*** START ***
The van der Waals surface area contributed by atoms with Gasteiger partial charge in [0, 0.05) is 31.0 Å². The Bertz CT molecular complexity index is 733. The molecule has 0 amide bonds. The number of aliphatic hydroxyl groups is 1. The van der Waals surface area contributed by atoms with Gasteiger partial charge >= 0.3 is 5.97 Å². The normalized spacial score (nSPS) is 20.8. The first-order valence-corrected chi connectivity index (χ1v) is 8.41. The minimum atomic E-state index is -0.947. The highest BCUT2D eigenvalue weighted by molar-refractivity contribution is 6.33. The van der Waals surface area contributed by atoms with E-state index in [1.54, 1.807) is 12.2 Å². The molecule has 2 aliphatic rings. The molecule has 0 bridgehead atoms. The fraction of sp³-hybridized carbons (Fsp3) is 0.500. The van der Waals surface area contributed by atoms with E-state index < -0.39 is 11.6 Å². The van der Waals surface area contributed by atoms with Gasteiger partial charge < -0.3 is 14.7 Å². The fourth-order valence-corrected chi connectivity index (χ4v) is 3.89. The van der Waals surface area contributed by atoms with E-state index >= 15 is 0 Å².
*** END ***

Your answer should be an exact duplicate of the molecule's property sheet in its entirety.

The van der Waals surface area contributed by atoms with Gasteiger partial charge in [0, 0.05) is 31.0 Å². The Bertz CT molecular complexity index is 733. The molecule has 0 amide bonds. The number of aliphatic hydroxyl groups is 1. The van der Waals surface area contributed by atoms with Gasteiger partial charge >= 0.3 is 5.97 Å². The normalized spacial score (nSPS) is 20.8. The first-order valence-corrected chi connectivity index (χ1v) is 8.41. The minimum atomic E-state index is -0.947. The highest BCUT2D eigenvalue weighted by molar-refractivity contribution is 6.33. The van der Waals surface area contributed by atoms with E-state index in [1.54, 1.807) is 12.2 Å². The molecule has 2 aliphatic rings. The molecule has 0 bridgehead atoms. The fraction of sp³-hybridized carbons (Fsp3) is 0.500. The van der Waals surface area contributed by atoms with E-state index < -0.39 is 11.6 Å². The van der Waals surface area contributed by atoms with Gasteiger partial charge < -0.3 is 14.7 Å². The fourth-order valence-corrected chi connectivity index (χ4v) is 3.89. The van der Waals surface area contributed by atoms with E-state index >= 15 is 0 Å².